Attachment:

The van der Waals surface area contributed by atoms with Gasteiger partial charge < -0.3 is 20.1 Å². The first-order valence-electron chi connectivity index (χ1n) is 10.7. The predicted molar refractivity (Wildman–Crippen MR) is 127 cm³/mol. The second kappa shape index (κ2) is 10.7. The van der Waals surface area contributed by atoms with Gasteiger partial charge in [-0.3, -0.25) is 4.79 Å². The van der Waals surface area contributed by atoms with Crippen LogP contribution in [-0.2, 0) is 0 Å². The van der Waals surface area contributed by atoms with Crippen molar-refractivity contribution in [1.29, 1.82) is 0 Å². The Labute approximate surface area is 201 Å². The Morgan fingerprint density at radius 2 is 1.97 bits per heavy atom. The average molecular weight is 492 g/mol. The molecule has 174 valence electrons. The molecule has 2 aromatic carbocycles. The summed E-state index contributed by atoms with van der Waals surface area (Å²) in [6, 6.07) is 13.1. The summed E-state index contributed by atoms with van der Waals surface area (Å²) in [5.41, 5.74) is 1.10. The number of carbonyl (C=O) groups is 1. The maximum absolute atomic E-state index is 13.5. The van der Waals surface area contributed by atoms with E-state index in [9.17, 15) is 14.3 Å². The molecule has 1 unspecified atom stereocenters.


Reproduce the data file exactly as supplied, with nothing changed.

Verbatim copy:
The van der Waals surface area contributed by atoms with Gasteiger partial charge < -0.3 is 20.1 Å². The first-order valence-electron chi connectivity index (χ1n) is 10.7. The predicted molar refractivity (Wildman–Crippen MR) is 127 cm³/mol. The second kappa shape index (κ2) is 10.7. The van der Waals surface area contributed by atoms with Gasteiger partial charge in [-0.3, -0.25) is 4.79 Å². The van der Waals surface area contributed by atoms with Crippen LogP contribution in [-0.2, 0) is 0 Å². The van der Waals surface area contributed by atoms with Crippen molar-refractivity contribution in [1.29, 1.82) is 0 Å². The Labute approximate surface area is 201 Å². The Morgan fingerprint density at radius 2 is 1.97 bits per heavy atom. The average molecular weight is 492 g/mol. The molecule has 174 valence electrons. The molecule has 2 aromatic carbocycles. The summed E-state index contributed by atoms with van der Waals surface area (Å²) in [6, 6.07) is 13.1. The summed E-state index contributed by atoms with van der Waals surface area (Å²) in [5.41, 5.74) is 1.10. The number of carbonyl (C=O) groups is 1. The maximum absolute atomic E-state index is 13.5. The van der Waals surface area contributed by atoms with E-state index in [9.17, 15) is 14.3 Å². The molecule has 1 unspecified atom stereocenters.